Wednesday, 22 October 2014

Inequality by "Loki"

A Tale of Two Societies - guest blog by "Loki"

When we talk about inequality we usually get into the same old ‘haves/have-nots’ scenario.  The debate is always about how we take some stuff from the wealthy and give it to the poor or how the poor need to work hard enough to become more wealthy.  Like so many other things, the discussion exists only on a material level and we miss the opportunity to look deeper at some of the other effects structural inequality has on us as human beings.  Not just in terms of our social groups and structures, but also how we relate and empathise with the people who exist outside of that.

We all hold private assumptions about people from other classes whether we would admit it or not.  But what happens when these subtle assumptions become so entrenched that we can no longer understand one another?  This is what happens in an unequal society and more and more I find myself at a loss trying to express what I mean to anyone who exists outwith my own frame of reference.

In the UK we now have two societies emerging.  Both have unique value systems and world views, but sadly are markedly different and almost incompatible.

It’s probably most plain to see in how the mainstream media reflect certain issues.  The media, more or less, dominated by middle class perspectives on everything.

It leads to a scenario where the well meaning professionals attempt to portray the issues that affect the lower class but come off looking out of touch and perhaps even a little glib.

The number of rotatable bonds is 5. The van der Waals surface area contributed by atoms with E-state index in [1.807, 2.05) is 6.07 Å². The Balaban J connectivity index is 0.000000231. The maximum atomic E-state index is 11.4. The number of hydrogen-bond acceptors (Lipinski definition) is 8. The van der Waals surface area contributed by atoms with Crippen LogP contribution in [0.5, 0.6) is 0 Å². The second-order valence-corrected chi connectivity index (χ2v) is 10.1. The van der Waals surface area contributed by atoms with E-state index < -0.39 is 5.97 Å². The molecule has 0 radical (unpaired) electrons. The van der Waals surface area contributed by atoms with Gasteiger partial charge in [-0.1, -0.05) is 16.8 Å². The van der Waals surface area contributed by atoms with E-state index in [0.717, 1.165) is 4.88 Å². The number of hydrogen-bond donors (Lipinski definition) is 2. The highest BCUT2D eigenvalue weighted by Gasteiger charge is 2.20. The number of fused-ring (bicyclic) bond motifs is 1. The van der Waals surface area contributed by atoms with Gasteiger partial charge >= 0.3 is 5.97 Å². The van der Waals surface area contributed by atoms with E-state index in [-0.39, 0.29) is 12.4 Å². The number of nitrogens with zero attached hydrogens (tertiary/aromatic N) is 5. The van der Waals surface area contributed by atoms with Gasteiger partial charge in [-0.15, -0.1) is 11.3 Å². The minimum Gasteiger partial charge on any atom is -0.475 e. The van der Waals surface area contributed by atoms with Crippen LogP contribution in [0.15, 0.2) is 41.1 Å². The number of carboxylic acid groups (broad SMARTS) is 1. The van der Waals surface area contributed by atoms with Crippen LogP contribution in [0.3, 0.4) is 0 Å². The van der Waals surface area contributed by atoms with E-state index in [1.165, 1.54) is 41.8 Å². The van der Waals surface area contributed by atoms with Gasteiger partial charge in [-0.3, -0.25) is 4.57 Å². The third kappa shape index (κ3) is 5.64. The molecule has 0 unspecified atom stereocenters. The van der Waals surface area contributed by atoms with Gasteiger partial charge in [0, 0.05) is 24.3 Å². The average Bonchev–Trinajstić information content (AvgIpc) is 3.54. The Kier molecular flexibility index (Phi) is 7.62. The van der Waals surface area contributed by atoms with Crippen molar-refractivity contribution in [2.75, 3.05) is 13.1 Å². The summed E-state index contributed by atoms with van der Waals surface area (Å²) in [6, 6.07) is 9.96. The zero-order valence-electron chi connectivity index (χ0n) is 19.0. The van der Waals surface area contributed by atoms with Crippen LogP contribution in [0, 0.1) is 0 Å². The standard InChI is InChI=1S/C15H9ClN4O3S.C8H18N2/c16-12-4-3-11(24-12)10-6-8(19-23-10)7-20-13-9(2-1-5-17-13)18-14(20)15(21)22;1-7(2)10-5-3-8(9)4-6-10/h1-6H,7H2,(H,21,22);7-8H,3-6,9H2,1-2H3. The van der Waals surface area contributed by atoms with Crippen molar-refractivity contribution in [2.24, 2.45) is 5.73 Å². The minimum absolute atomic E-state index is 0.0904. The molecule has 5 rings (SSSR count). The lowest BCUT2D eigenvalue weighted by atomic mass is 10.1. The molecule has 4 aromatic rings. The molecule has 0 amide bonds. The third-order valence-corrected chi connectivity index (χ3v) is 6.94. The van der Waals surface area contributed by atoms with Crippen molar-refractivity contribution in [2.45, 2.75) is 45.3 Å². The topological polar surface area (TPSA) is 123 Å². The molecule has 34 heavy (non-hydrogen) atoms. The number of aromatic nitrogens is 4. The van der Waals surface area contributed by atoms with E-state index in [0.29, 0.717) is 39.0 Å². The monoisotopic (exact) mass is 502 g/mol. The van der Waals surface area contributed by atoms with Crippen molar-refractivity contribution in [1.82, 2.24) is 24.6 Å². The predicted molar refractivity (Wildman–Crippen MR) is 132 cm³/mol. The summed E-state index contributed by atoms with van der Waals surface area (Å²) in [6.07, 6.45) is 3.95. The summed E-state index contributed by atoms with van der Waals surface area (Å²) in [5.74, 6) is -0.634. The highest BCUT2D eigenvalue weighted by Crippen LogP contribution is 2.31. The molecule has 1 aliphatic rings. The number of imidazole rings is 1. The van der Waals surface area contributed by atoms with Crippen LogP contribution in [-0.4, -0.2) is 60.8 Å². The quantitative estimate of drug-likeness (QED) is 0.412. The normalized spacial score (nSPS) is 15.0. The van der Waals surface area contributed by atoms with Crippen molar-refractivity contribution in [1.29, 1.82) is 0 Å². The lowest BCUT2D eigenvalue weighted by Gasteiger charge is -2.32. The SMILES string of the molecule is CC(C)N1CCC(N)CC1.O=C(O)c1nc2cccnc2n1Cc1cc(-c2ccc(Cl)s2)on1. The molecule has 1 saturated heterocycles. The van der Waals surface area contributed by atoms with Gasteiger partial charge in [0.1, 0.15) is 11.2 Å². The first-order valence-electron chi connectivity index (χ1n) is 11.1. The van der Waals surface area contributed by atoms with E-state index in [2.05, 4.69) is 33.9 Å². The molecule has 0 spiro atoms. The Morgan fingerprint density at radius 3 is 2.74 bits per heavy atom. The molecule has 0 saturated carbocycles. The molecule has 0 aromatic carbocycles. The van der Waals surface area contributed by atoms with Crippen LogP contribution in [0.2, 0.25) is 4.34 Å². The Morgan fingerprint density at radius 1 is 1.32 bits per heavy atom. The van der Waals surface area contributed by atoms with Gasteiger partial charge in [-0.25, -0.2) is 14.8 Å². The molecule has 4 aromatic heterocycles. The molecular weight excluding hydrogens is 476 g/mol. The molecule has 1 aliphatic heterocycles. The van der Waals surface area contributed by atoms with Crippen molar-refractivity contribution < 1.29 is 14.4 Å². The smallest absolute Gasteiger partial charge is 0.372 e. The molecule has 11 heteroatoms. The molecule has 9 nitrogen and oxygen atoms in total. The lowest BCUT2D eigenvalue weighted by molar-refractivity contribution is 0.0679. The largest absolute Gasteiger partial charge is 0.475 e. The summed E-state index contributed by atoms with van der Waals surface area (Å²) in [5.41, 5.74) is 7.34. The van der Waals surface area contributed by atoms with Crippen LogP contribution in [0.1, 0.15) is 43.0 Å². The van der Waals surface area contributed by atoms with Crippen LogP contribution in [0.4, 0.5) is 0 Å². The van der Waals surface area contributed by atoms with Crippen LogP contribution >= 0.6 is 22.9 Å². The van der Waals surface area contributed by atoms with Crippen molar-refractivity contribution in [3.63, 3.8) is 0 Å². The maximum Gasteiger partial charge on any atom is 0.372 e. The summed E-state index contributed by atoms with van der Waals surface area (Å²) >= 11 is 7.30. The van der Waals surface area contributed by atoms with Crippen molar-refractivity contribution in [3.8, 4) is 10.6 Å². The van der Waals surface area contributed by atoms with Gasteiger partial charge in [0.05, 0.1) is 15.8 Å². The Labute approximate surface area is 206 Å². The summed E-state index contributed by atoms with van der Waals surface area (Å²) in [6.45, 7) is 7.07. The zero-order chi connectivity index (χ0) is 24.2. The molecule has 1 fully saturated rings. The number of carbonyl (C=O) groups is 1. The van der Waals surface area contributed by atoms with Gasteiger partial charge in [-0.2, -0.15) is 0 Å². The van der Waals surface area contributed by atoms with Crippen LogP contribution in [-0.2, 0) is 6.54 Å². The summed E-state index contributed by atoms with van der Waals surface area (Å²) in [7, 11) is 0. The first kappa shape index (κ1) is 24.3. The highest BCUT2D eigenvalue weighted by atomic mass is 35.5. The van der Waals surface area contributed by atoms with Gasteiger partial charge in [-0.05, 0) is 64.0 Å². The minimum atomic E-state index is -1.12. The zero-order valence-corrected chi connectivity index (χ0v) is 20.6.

This is why so many people from disadvantaged back grounds take no interest in the news or current affairs.

Not only is it full of those perspectives that only an educated, affluent person could relate to, but more worryingly, it’s ridden with that middle class language and manner that many people would consider ‘posh’ or ‘snobby’.

It leaves the people at the lower end of our economic system feeling misrepresented and this anger then finds expression in the most destructive force possible: apathy.

Nobody crosses class lines.  Instead, we send in ‘researchers’, ‘reporters’, ‘detached youth workers’ to gather information to bring it back to us so we can decide how to solve the problem from the comfort of an ivory tower where we can always be safe from having our deepest assumptions challenged.

Occasionally we may invite a ‘poor’ person to come to our poverty conference to testify about their experience and this looks and feels authentic, except it isn’t.

We have two echo chambers that function like intellectual ghettos.  They gather in the same places to talk about the same issues in the same ways all the while re-enforcing their own dominance and legitimacy.

My honest opinion: Both classes are as bad as each other.  Both are keen to talk but not so keen to listen.  Both are quick to empower charismatic figure heads to represent their points of view and both harbour unfair and uncomfortable prejudices about one another.
Working class or middle class, there’s enough blame to go around.  The real question is: Where does the power lie?

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